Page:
Analyzing what went wrong on Zach Wilson’s sacks in Buffalo
The last game of Zach Wilson’s rookie campaign was a subpar performance that had a lot to do with the supporting cast around him.
The New York Jets offensive line, filled with backups, was porous. Wilson’s favorite receivers – Corey Davis, Elijah Moore, and Braxton Berrios – were out due to injury, while Jamison Crowder left in the second quarter. And, on top of it all, the Buffalo Bills deploy one of the best coverage units in football.
Combined, these three factors were the reasons behind the horrific box score stats Wilson put forth: 7 of 20 for 87 yards with eight sacks for 79 yards. (Buffalo tallied nine sacks in total, with one coming on a Jamison Crowder trick play.)
Still, a simple look at box score stats isn’t enough to truly evaluate what Wilson did. Context is everything, and when considering it, Wilson’s performance becomes much closer to being “OK” than “bad”.
Wilson could’ve done better despite all of the chaos around him, there is no question about it. There were some tight-window throws to be made that he did not, but it’s hard to criticize Zach for not making them.
The quarterback position is all about confidence, and Wilson didn’t trust most of the guys that were running routes against Micah Hyde, Jordan Poyer, and the rest of Buffalo’s elite defense.
Nonetheless, as bad as the box score is, Wilson’s last game as a rookie was not nearly as bad as some others before his injury. The scenery was dire, but Zach didn’t look like an overthinking machine on every play. He still looked in command.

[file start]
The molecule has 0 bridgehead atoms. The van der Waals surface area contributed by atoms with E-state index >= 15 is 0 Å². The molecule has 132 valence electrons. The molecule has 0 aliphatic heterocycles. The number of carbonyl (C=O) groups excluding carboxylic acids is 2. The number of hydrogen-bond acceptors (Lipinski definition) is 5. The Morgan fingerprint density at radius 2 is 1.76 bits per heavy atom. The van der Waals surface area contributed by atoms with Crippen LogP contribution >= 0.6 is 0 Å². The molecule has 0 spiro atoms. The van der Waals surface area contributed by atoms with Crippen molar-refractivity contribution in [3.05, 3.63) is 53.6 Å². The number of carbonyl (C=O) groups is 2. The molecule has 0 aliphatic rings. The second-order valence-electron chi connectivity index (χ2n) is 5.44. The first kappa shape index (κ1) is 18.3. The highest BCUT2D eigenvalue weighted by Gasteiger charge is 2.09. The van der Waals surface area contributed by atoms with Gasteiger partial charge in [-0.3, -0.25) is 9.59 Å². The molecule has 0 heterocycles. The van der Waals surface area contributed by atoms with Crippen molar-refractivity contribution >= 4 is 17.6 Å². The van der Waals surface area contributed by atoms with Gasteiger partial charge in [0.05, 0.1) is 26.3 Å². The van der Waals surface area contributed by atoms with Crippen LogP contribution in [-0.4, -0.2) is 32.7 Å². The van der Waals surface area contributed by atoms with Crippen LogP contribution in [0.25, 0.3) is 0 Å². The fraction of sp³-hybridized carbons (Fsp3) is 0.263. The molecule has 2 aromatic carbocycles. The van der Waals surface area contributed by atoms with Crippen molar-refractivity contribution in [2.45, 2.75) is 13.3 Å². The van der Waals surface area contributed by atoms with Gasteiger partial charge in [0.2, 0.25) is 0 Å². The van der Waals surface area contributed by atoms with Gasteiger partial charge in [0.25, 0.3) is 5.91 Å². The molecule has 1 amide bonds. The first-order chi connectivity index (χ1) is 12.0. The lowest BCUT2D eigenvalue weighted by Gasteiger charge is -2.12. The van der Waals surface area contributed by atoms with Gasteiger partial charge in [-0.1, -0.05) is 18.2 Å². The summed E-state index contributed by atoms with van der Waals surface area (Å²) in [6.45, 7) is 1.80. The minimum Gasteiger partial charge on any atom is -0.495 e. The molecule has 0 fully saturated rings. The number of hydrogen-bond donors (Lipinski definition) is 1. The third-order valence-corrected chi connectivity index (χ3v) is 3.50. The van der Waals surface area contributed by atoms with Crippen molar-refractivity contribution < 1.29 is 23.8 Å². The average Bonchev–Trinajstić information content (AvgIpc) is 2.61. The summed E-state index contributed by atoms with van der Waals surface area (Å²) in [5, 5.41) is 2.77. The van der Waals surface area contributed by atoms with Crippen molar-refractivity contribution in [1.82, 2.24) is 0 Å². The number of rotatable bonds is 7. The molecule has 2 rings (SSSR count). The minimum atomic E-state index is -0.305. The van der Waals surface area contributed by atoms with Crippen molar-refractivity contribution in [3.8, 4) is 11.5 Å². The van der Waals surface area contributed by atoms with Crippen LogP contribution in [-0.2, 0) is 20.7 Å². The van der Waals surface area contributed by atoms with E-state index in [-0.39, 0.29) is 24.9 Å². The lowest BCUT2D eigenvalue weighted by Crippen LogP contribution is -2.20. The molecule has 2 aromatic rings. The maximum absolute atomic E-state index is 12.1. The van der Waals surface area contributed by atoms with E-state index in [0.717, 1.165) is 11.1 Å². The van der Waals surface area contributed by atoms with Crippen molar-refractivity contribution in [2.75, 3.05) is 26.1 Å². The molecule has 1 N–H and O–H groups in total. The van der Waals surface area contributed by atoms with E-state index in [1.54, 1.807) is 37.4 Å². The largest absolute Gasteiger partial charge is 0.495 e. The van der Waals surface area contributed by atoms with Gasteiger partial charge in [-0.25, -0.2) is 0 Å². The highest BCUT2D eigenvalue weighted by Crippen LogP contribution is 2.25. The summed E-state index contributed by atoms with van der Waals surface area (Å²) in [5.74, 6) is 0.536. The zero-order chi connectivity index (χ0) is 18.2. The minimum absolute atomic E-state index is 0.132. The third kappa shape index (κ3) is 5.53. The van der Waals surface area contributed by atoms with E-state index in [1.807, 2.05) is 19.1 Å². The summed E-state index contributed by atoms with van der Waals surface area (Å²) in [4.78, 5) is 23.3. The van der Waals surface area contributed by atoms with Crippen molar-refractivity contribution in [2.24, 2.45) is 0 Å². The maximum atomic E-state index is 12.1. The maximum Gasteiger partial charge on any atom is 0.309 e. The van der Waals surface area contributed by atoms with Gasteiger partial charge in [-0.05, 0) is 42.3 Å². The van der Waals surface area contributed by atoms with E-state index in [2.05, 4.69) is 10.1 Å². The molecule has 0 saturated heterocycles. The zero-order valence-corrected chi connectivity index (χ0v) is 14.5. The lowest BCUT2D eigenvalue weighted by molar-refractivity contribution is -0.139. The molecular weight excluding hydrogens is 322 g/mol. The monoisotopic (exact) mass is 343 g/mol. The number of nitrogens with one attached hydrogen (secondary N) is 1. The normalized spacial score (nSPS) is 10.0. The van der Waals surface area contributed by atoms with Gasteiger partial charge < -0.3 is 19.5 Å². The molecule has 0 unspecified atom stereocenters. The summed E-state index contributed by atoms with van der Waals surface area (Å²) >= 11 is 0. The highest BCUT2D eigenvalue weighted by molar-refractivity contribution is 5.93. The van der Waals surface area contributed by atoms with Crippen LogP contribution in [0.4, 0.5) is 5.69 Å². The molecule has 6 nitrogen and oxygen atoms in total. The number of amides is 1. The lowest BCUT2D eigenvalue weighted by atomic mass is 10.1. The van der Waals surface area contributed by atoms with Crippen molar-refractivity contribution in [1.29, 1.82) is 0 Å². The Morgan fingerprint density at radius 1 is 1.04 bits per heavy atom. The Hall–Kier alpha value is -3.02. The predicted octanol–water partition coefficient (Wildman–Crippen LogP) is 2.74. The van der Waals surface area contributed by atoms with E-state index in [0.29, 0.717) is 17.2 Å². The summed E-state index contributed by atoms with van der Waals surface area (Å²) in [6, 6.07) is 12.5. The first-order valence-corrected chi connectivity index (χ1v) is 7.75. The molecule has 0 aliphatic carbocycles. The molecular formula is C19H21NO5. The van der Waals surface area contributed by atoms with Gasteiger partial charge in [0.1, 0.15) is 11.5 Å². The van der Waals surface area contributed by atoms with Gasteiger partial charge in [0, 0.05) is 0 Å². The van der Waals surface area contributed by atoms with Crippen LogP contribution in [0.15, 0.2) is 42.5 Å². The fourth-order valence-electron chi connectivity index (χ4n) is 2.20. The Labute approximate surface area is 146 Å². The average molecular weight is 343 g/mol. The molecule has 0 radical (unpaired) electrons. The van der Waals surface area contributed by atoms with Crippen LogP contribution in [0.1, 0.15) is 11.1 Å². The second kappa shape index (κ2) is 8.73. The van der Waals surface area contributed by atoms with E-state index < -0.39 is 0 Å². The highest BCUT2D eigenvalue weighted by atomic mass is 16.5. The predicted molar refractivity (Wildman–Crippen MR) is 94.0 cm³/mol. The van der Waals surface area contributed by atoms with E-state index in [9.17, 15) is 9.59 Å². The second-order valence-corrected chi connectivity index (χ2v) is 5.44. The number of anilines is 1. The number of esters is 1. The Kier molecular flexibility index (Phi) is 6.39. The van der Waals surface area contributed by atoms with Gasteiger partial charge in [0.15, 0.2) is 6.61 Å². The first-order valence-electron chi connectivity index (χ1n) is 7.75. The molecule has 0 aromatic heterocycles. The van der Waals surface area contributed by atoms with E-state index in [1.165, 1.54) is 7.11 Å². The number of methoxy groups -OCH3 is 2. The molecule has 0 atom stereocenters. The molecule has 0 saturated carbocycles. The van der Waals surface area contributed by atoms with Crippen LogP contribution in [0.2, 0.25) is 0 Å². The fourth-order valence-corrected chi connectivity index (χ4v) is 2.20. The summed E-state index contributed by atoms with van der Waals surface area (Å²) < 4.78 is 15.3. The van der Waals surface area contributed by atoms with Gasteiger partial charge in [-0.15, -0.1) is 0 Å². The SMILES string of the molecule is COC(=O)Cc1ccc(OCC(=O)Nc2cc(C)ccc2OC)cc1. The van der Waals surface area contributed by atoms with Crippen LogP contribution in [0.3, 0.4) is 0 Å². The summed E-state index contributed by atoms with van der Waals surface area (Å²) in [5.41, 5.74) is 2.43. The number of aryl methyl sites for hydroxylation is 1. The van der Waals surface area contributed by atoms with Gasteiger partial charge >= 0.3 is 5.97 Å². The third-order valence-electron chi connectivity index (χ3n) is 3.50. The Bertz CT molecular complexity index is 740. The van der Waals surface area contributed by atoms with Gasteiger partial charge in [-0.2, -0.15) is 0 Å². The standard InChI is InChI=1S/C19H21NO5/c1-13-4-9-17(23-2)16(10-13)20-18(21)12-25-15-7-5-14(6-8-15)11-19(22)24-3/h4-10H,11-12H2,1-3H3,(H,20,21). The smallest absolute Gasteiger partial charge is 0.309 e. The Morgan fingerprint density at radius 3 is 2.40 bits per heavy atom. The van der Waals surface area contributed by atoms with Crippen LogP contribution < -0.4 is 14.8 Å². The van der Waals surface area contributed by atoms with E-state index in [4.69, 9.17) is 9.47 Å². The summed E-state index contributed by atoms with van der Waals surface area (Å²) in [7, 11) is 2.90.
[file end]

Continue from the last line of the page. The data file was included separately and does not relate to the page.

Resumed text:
Sometimes things are exactly what they look like: Wilson faced one of the toughest defenses in the league, on the road, without most of his fellow starters. It was tough sledding.
Despite that, Wilson was still able to make a few very nice plays. His touchdown pass to Keelan Cole was impressive – challenging a tight window on a Cover 1 Robber look. Zach also had a couple of tight window completions on the left sideline.
It was a game that left Jets fans wanting more, especially after seeing Wilson’s unquestionable growth in the backend of the 2021 season. With a promising offseason ahead, 2022’s league year can’t come soon enough.
Below is our last Sidearm Session of the 2021 season. I break down all of Wilson’s sacks and his touchdown to Keelan Cole.
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